Willmar restaurants beginning to bounce back since outside dining allowed

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Patio tables and chairs sit out in front of Jake's Pizza in Willmar for dine-in service Thursday evening. Joe Brown / West Central Tribune

WILLMAR — Local restaurants are happy with the partial reopening this week after months of government shutdown due to the COVID-19 pandemic.

Tanya Olson, who owns Jake’s Pizza in Willmar with her husband, Ben, said they had a pretty good turnout Monday, the first day of outdoor dining, despite the day’s temperature being in the high 90s.

“It was really surprising and it was nice to see the community come out and support us,” Olson said. “It’s been really good for us.”

That sentiment was echoed by Bailey Swanson, manager at Sunray Square Cafe & Deli in Willmar.

“We’re picking up a little bit and we’re getting back into the swing of things,” Swanson said. “We’ve had good feedback from our customers on it, saying that they enjoy it and being outside and just being able to come back and enjoy our service."


Restaurants, bars and many other businesses that fall under the category of "places of public accommodation" have been shuttered by executive order since March 17 to mitigate the potential spread of COVID-19. Curbside, delivery or take-out was allowed to continue.

Following that order, both restaurants had to lay off or take employees off the schedule due to decreased business.

Despite both restaurants receiving at least some money from the federal Paycheck Protection Program, the money wasn’t enough to keep all of their staff members at the number of hours they were working prior to the closure.

Ben Olson said Jake’s Pizza only received about 6% of what the business might have gotten, but a year-long shutdown from March 2019 to March 2020 for a remodeling project affected the amount of money for which the business was eligible.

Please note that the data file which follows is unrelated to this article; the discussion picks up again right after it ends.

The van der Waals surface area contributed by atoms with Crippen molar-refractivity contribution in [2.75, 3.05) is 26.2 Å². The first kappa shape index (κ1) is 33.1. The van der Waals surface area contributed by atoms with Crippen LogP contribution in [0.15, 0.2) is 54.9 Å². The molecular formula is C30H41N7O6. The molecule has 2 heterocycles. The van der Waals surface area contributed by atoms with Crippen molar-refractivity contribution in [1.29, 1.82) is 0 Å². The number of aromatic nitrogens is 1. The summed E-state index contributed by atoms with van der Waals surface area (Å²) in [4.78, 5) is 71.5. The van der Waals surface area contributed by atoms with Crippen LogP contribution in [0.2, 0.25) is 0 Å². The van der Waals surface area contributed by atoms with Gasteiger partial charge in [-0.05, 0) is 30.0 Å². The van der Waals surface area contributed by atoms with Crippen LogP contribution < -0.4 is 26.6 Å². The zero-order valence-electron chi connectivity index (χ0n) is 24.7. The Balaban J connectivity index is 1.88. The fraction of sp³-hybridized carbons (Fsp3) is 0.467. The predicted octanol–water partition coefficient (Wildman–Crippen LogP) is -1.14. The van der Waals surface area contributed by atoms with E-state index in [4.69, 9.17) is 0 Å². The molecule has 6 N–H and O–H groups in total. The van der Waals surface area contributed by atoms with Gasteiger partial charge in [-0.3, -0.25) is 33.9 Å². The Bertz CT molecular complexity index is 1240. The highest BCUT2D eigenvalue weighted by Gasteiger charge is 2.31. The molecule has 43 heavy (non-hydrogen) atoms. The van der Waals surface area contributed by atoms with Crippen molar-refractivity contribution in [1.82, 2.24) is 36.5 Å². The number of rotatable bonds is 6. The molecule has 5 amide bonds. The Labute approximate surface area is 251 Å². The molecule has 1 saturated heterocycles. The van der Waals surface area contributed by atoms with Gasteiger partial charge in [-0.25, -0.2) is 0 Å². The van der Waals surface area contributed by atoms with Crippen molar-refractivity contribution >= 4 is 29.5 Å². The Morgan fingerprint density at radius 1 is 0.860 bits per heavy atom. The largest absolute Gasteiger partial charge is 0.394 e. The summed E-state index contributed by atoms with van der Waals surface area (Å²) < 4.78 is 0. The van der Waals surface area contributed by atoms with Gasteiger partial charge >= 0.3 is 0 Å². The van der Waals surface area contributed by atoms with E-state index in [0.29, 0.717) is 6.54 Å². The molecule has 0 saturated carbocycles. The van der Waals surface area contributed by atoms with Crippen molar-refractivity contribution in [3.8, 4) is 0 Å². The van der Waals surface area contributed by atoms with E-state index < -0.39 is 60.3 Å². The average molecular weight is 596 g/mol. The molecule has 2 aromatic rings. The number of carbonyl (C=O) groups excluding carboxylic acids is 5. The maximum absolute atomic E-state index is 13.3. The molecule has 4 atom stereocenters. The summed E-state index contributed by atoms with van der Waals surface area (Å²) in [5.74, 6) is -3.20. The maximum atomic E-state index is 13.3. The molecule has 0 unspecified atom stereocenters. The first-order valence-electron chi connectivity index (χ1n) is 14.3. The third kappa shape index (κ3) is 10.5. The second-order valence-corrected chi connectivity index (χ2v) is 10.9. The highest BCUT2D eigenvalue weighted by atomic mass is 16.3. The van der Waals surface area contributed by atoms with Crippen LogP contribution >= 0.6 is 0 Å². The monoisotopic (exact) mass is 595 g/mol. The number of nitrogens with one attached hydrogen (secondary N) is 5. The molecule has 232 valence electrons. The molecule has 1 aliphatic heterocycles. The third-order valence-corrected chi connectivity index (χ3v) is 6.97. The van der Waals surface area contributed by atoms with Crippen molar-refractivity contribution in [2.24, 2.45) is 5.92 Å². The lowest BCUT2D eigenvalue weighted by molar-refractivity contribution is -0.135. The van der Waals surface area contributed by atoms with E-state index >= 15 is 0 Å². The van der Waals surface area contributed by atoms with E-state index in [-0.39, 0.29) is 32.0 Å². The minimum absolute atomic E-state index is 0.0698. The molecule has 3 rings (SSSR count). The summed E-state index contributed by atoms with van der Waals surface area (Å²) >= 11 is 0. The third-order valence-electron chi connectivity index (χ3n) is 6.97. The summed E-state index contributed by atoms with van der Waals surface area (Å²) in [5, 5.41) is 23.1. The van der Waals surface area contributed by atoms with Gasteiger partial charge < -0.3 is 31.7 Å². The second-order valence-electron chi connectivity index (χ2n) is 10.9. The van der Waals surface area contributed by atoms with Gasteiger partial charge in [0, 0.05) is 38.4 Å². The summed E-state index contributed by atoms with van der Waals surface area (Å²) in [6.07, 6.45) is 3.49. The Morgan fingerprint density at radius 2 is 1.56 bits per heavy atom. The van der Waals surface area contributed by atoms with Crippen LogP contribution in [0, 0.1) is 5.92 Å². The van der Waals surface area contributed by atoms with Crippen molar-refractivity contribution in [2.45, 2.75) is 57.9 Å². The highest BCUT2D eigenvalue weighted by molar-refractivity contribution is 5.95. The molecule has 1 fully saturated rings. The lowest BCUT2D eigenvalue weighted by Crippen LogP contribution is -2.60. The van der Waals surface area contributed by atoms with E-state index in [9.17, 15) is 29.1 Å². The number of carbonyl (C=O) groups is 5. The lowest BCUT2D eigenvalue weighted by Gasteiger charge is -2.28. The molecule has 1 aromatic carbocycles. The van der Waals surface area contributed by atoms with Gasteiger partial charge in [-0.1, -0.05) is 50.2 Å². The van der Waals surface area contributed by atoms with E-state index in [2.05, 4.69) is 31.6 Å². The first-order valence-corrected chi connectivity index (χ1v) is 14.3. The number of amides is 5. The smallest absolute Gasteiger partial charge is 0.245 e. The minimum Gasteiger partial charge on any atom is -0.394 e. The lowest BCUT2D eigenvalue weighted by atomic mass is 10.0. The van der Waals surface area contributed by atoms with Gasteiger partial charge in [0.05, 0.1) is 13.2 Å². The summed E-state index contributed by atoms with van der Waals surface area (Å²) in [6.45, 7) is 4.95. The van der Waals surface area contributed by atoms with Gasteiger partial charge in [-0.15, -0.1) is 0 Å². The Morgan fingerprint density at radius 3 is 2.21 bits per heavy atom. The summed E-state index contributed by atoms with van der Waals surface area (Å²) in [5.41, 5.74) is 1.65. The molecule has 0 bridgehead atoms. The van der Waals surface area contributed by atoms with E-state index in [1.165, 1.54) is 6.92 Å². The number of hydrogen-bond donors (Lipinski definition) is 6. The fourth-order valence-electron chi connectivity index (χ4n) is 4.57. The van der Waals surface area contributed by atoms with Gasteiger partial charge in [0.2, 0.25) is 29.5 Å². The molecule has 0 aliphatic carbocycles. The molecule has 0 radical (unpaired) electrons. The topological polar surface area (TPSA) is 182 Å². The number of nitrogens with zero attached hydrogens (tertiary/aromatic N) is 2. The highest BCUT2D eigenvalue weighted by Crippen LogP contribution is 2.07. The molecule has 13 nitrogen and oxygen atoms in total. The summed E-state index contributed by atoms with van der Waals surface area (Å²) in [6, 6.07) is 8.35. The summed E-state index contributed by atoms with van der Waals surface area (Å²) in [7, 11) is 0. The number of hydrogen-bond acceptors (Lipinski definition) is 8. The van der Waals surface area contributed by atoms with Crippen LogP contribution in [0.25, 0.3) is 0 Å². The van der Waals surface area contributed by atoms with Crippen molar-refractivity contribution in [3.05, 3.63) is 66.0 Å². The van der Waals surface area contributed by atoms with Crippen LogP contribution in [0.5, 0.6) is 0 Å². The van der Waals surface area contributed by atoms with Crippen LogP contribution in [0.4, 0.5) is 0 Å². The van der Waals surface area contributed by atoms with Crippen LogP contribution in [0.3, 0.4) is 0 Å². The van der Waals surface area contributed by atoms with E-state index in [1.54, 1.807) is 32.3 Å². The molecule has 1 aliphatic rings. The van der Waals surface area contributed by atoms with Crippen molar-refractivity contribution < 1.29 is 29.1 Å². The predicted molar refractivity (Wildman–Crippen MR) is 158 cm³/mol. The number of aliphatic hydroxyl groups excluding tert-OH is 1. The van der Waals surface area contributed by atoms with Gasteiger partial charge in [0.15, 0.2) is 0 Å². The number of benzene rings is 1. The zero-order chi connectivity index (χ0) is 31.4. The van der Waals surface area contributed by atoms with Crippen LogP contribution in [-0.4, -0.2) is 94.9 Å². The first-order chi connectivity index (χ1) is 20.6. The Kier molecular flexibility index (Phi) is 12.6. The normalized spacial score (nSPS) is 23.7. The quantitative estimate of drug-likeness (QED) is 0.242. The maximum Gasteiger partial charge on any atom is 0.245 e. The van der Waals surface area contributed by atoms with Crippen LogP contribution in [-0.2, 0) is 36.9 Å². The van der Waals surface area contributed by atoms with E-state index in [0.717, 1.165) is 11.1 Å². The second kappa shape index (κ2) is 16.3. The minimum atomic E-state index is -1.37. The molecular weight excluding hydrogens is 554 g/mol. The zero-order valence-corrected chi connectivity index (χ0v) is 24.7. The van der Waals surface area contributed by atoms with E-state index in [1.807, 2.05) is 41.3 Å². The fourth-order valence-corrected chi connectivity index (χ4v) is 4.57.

Implemented to aid small businesses hurt by the pandemic, the Paycheck Protection Program instead benefited some large companies. National Public Radio reported that large chain restaurants, including, for example, Shake Shack, initially received millions of dollars from the program before returning the money.

Ben Olson said the money Jake’s Pizza received from the program all went to try and keep employees on the payroll.

The prior order from Gov. Tim Walz, which went into effect June 1, keeps restaurants at a maximum of 50 customers and requires all employees to wear face masks and gloves, while only allowing outside dining.

Walz's new order , announced Friday and effective June 10, allows restaurants to have a 50% indoor seating capacity, capped at 250, and outside capacity will be increased to 250. Masks remain required for employees and strongly encouraged for customers.


Both Tanya Olson and Swanson said their employees are following the safety guidelines and keeping their outside seating in accordance with social distancing requirements.

Swanson said they have been sanitizing tables before and after their customers come in.

“We have dedicated servers for each table so we’re not cross-tabling and we’re doing to-go boxes for outside so that it can get thrown away right away after,” Swanson said. “Once (employees) bring something out, it has to stay out or it gets thrown away because we can’t reuse it.”

The outside dining requirement implemented June 1 came as a shock to many in the restaurant industry who had expected a greater loosening of restrictions, and required businesses to work with local city officials to get exceptions to allow seating on the street.

Across Minnesota, the outside dining requirement has turned small town Main Street into scenes reminiscent of European cities, with more foot traffic and smaller roadways, as opposed to storefront after storefront to which Americans are more accustomed.

While local restaurants are starting to bounce back, the chance of having to shut down dining services again due to another outbreak may be the death knell for them. The governor and his administration have cautioned that the "turning of the dials" to loosen restrictions could go the other way if circumstances require.

“We would have to cut out employees again,” Swanson said. “I guess I feel like right now, it’s make it or break it with us reopening.”


Mark Wasson has been a public safety reporter with Post Bulletin since May 2022. Previously, he worked as a general assignment reporter in the southwest metro and as a public safety reporter in Willmar, Minn. Readers can reach Mark at
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